Basics of Game Theory for Bioinformatics
DIPTEM, University of Genoa, email@example.com
Abstract. In this ?tutorial? it is o?ered a quick introduction to game
theory and to some suggested readings on the subject. It is also consid-
ered a small set of game theoretical applications in the bioinformatics
It could be considered strange the fact that game theory (we shall abbreviate it
as GT) is used in the ?eld of bioinformatics. After all, not only GT was created to
model economic problems, but also its foundational assumptions are very close
relatives of those made in neoclassical economics: basically, the assumption that
?players? are ?rational? and intelligent decision makers (usually assumed to be
human beings). If we deal with viruses, or genes, it is not so clear whether these
basic assumptions retain any meaning, and we could proceed further, wondering
whether there are ?rational decision makers? around.
We shall see that there are some grounds for such an extension in the scope
of game theory, but at the same time we acknowledge that there is another
reason (almost opposite) to use game theory in the ?eld of bioinformatics. This
second reason can be found in the fact that game theory can be seen as ?math +
intended interpretation?. Of course, if we discard the ?intended interpretation?,
we are left only with mathematics: by its very nature, math is ?context free?, so
that we are authorized to use all of the mathematics that has been developed
in and for game theory, having in mind whatever ?intended meaning? we would
like to focus on (a relevant example of this ?de-contextualization? is o?ered in
Moretti and Patrone (2008), about the so-called Shapley value). This switch in
the interpretation of the mathematical tools needs sound justi?cations, if it has
to be considered a serious scienti?c contribution, but this can be done, as it has
been done also in other very di?erent ?elds of mathematics.
So, we shall try to emphasize a bit these two approaches to the subject of
this tutorial. Since we do not assume any previous knowledge of game theory,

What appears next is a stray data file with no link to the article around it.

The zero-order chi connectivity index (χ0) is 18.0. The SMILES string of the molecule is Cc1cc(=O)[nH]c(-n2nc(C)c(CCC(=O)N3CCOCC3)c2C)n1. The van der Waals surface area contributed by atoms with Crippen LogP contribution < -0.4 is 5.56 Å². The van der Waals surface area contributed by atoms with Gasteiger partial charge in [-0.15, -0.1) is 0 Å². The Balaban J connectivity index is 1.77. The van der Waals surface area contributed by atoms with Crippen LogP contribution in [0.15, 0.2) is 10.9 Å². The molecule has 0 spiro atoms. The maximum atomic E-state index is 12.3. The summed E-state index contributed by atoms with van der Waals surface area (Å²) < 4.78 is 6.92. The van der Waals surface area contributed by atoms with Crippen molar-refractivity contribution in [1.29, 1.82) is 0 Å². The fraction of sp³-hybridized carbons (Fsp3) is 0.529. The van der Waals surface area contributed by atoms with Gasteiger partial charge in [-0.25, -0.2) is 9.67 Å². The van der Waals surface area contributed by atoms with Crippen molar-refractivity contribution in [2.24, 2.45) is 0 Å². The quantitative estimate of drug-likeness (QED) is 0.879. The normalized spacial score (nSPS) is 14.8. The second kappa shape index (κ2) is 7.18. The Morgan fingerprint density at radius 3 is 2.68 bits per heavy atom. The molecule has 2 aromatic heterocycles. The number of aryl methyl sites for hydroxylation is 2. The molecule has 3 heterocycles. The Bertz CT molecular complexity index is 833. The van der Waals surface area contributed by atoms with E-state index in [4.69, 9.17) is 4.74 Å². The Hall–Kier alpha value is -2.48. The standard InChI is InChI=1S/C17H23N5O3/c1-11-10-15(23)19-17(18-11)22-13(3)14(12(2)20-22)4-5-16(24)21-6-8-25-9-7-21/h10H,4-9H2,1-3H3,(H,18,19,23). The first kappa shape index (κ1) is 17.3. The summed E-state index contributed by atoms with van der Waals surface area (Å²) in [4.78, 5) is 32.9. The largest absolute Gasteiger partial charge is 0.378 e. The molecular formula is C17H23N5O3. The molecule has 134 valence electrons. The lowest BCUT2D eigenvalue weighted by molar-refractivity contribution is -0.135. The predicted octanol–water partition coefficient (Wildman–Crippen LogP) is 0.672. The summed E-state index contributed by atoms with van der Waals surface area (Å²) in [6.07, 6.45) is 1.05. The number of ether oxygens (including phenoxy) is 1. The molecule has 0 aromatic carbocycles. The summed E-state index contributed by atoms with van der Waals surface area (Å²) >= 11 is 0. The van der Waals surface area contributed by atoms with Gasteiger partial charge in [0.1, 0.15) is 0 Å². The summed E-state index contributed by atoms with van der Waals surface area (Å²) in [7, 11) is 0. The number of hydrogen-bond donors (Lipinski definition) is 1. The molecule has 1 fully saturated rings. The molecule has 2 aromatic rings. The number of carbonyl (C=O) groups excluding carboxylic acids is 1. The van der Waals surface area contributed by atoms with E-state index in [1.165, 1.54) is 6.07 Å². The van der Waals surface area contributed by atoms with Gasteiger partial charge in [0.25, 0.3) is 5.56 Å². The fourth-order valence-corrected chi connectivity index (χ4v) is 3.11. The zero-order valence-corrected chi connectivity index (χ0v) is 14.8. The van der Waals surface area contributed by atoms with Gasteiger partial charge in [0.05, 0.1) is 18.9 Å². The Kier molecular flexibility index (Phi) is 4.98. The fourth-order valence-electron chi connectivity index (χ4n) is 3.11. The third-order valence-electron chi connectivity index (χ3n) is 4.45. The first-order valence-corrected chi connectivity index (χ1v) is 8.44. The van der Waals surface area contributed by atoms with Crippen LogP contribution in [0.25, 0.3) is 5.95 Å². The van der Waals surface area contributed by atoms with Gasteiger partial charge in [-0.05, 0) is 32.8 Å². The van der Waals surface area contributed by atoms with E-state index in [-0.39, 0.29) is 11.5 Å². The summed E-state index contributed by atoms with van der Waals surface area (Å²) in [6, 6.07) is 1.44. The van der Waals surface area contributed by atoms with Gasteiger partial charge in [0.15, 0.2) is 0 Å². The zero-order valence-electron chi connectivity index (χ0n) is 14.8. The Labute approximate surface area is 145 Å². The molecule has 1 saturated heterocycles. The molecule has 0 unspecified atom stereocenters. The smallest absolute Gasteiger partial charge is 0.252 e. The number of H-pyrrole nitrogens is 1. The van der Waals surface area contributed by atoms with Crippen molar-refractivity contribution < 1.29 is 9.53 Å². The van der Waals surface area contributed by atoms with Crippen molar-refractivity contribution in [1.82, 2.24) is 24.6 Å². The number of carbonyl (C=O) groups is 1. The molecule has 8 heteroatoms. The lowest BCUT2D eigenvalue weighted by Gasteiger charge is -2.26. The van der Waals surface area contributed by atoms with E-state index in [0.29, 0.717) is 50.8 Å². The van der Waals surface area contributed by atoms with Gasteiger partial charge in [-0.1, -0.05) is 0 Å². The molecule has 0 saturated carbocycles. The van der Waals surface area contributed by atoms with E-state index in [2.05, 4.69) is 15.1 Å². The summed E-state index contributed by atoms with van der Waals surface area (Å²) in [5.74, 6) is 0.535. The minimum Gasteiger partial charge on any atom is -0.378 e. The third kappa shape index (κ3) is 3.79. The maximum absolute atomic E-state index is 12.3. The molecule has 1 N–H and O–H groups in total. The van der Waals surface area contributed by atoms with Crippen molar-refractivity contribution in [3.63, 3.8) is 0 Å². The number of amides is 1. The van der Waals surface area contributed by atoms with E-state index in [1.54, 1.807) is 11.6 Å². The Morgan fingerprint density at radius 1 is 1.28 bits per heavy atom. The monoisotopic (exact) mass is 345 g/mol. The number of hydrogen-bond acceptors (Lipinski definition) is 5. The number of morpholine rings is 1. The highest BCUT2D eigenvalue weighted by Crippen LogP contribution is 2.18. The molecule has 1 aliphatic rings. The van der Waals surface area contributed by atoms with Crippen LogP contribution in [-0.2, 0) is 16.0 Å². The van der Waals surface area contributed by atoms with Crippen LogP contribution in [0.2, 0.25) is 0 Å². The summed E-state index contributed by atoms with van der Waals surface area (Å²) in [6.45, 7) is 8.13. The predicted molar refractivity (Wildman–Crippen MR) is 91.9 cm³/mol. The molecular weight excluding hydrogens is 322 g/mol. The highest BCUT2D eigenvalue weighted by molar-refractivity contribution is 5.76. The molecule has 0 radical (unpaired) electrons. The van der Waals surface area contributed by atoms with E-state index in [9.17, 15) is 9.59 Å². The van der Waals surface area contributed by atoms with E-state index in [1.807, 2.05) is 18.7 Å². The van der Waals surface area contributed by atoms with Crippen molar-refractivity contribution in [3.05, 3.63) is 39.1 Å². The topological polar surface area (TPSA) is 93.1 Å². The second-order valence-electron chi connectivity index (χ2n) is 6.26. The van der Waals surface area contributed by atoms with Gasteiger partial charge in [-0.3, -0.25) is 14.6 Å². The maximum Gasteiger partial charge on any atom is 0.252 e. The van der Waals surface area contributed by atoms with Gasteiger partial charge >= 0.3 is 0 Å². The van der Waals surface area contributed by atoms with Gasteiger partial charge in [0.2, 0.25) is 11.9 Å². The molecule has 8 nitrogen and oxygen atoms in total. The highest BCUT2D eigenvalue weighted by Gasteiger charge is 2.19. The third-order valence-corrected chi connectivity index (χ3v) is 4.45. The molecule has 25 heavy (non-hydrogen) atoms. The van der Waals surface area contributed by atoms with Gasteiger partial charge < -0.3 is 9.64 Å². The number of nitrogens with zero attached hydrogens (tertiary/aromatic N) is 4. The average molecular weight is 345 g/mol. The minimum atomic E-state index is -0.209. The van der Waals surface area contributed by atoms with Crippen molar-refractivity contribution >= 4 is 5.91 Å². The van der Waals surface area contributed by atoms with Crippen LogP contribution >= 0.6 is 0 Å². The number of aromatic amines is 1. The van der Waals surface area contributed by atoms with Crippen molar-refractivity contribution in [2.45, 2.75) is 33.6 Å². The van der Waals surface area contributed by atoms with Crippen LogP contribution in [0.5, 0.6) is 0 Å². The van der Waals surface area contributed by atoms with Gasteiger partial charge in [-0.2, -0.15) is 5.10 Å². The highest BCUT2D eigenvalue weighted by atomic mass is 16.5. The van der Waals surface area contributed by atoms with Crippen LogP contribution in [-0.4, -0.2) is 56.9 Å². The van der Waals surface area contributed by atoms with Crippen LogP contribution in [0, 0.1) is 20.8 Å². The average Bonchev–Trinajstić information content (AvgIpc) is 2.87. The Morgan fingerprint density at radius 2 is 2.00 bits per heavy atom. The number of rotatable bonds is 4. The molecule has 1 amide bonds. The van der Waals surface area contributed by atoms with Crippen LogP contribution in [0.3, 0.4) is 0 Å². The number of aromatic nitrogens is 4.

we shall start with a very quick sketch of the basics of game theory (section
3), at least to set the possibility of using its language. Since game theory is a
subject quite extended in width and depth, for the reader interested to go further
(maybe considering to apply GT on its own) we cannot do anything better than
providing suggestions for further readings. For this reason, in section 3 we shall
provide a concise guide to the main relevant literature, especially to GT books.
We shall then move to illustrate some of the GT applications in the ?eld of
bioinformatics. Due to our personal contributions to the ?eld, we shall mainly
stress the applications of a basic concept and tool for ?cooperative games?: the
so-called Shapley value. This will be the subject of the ?rst subsection of section
4. The second subsection will be a very quick tour touching some of the diverse
ways in which GT has been used in bioinformatics.
2 Game theory: its basics
There is no doubt about the date of birth of GT: it is 1944, year in which Theory
of games and economic behavior, by John von Neumann and Oskar Morgenstern,
appeared. That book built the language of the discipline, its basic models (still
used today, with the improvement given by Kuhn (1953) to the de?nition of
games in extensive form), and strongly suggested that GT should be the adequate
mathematical tool to model economic phenomena. Of course, there was some
GT before 1944 (extremely important is the so-called ?minimax theorem? of von
Neumann, appeared in 1928), but that book set the stage on which many actors
have been playing since then.
From the ?birth? of GT it has been accumulated a lot of models, results,
applications, foundational deepening. After more than 60 years, GT is really
a non disposable tool in many areas of economic theory (consumers' behavior,
theory of the ?rm, industrial organization, auctions, public goods, etc.), and has
spread its scope to other social sciences (politics, sociology, law, anthropology,
etc.), and much beyond.
The core situation that GT models is a situation in which individuals ?strate-
gically interact?. The way in which interaction is meant is the following: there is
a set of individuals, each of whom has to make a choice from a set of available
actions; it will be the full set of choices made by each individual to determine
the result (or outcome). An important point is that individuals generally have
di?erent preferences on the ?nal outcomes. Moreover, interaction is said to be
?strategic?: it is important that individuals are aware of this interactive situation,
so that they are urged to analyze it, and for that it will be important to know
the structure of the interactive situation, the information available, and also the
amount of intelligence of the players.
The form which is most used to model such a situation is the so-called ?strate-
gic form?. It is quite easy to describe: it is a tuple: 퐺 = (푁,(푋푖)푖∈푁,(푓푖)푖∈푁),
- 푁 is the (?nite) set of players
- 푋푖is the set of actions (usually said ?strategies?) available to player 푖 ∈ 푁
- 푓푖: 푋 → ℝ, where 푋 =∏
lowing: given a so-called ?strategy pro?le?, i.e. 푥 ∈ 푋, it will determine an out-
come ℎ(푥); 푓푖(푥) is the personal evaluation of the outcome by player 푖, measured
on some scale. Using a terminology which is standard in neoclassical economics,
one can see 푓푖as the composition of the function ℎ with the ?utility function? 푢푖
of player 푖 (푢푖is de?ned on the set of outcomes).
푖∈푁푋푖, are the ?payo?s?.
Many things should be said about the payo?s, but the main point is the fol-
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